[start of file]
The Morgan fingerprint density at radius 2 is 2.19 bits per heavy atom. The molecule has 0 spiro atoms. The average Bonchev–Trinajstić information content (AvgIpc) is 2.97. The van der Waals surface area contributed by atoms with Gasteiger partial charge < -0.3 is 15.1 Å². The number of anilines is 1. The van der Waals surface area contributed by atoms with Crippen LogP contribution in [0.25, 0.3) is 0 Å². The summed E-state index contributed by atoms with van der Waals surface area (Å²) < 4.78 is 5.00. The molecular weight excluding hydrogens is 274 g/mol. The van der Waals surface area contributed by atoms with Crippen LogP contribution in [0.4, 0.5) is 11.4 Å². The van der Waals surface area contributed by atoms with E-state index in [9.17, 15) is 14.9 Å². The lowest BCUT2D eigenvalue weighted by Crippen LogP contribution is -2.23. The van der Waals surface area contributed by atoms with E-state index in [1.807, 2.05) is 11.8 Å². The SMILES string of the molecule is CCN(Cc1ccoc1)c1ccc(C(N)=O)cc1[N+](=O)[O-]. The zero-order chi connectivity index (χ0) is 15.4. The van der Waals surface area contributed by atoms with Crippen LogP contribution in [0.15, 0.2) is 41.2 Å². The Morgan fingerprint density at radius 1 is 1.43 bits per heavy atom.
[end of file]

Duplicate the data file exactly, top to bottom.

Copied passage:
The Morgan fingerprint density at radius 2 is 2.19 bits per heavy atom. The molecule has 0 spiro atoms. The average Bonchev–Trinajstić information content (AvgIpc) is 2.97. The van der Waals surface area contributed by atoms with Gasteiger partial charge < -0.3 is 15.1 Å². The number of anilines is 1. The van der Waals surface area contributed by atoms with Crippen LogP contribution in [0.25, 0.3) is 0 Å². The summed E-state index contributed by atoms with van der Waals surface area (Å²) < 4.78 is 5.00. The molecular weight excluding hydrogens is 274 g/mol. The van der Waals surface area contributed by atoms with Crippen LogP contribution in [0.4, 0.5) is 11.4 Å². The van der Waals surface area contributed by atoms with E-state index in [9.17, 15) is 14.9 Å². The lowest BCUT2D eigenvalue weighted by Crippen LogP contribution is -2.23. The van der Waals surface area contributed by atoms with E-state index in [1.807, 2.05) is 11.8 Å². The SMILES string of the molecule is CCN(Cc1ccoc1)c1ccc(C(N)=O)cc1[N+](=O)[O-]. The zero-order chi connectivity index (χ0) is 15.4. The van der Waals surface area contributed by atoms with Crippen LogP contribution in [0.15, 0.2) is 41.2 Å². The Morgan fingerprint density at radius 1 is 1.43 bits per heavy atom.